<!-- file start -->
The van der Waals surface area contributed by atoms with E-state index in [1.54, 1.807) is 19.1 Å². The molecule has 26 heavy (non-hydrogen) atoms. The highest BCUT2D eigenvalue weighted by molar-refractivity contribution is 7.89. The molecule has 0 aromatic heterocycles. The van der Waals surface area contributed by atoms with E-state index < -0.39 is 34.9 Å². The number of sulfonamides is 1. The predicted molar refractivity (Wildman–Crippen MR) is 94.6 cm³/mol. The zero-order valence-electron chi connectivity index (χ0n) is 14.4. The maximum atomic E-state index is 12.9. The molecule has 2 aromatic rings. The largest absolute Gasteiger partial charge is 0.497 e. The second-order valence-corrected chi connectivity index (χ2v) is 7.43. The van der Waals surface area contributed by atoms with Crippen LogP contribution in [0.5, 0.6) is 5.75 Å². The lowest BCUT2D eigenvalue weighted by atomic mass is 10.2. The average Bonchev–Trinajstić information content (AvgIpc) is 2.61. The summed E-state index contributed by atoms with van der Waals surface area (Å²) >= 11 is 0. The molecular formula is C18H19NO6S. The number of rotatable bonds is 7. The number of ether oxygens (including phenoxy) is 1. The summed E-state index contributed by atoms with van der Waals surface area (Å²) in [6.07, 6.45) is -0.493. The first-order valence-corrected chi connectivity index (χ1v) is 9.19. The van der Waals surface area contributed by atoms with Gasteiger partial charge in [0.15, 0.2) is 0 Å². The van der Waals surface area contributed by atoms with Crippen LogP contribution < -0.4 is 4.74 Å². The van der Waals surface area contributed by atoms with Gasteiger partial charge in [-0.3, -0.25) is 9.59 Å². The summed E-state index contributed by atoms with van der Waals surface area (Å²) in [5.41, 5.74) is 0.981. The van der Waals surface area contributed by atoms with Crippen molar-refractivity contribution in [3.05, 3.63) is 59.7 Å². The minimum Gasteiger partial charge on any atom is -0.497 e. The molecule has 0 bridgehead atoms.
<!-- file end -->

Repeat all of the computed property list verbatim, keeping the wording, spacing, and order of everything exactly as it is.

The van der Waals surface area contributed by atoms with E-state index in [1.54, 1.807) is 19.1 Å². The molecule has 26 heavy (non-hydrogen) atoms. The highest BCUT2D eigenvalue weighted by molar-refractivity contribution is 7.89. The molecule has 0 aromatic heterocycles. The van der Waals surface area contributed by atoms with E-state index < -0.39 is 34.9 Å². The number of sulfonamides is 1. The predicted molar refractivity (Wildman–Crippen MR) is 94.6 cm³/mol. The zero-order valence-electron chi connectivity index (χ0n) is 14.4. The maximum atomic E-state index is 12.9. The molecule has 2 aromatic rings. The largest absolute Gasteiger partial charge is 0.497 e. The second-order valence-corrected chi connectivity index (χ2v) is 7.43. The van der Waals surface area contributed by atoms with Crippen LogP contribution in [0.5, 0.6) is 5.75 Å². The lowest BCUT2D eigenvalue weighted by atomic mass is 10.2. The average Bonchev–Trinajstić information content (AvgIpc) is 2.61. The summed E-state index contributed by atoms with van der Waals surface area (Å²) >= 11 is 0. The molecular formula is C18H19NO6S. The number of rotatable bonds is 7. The number of ether oxygens (including phenoxy) is 1. The summed E-state index contributed by atoms with van der Waals surface area (Å²) in [6.07, 6.45) is -0.493. The first-order valence-corrected chi connectivity index (χ1v) is 9.19. The van der Waals surface area contributed by atoms with Gasteiger partial charge in [0.15, 0.2) is 0 Å². The van der Waals surface area contributed by atoms with Crippen LogP contribution < -0.4 is 4.74 Å². The van der Waals surface area contributed by atoms with Gasteiger partial charge in [-0.3, -0.25) is 9.59 Å². The summed E-state index contributed by atoms with van der Waals surface area (Å²) in [5.41, 5.74) is 0.981. The van der Waals surface area contributed by atoms with Crippen molar-refractivity contribution in [3.05, 3.63) is 59.7 Å². The minimum Gasteiger partial charge on any atom is -0.497 e. The molecule has 0 bridgehead atoms.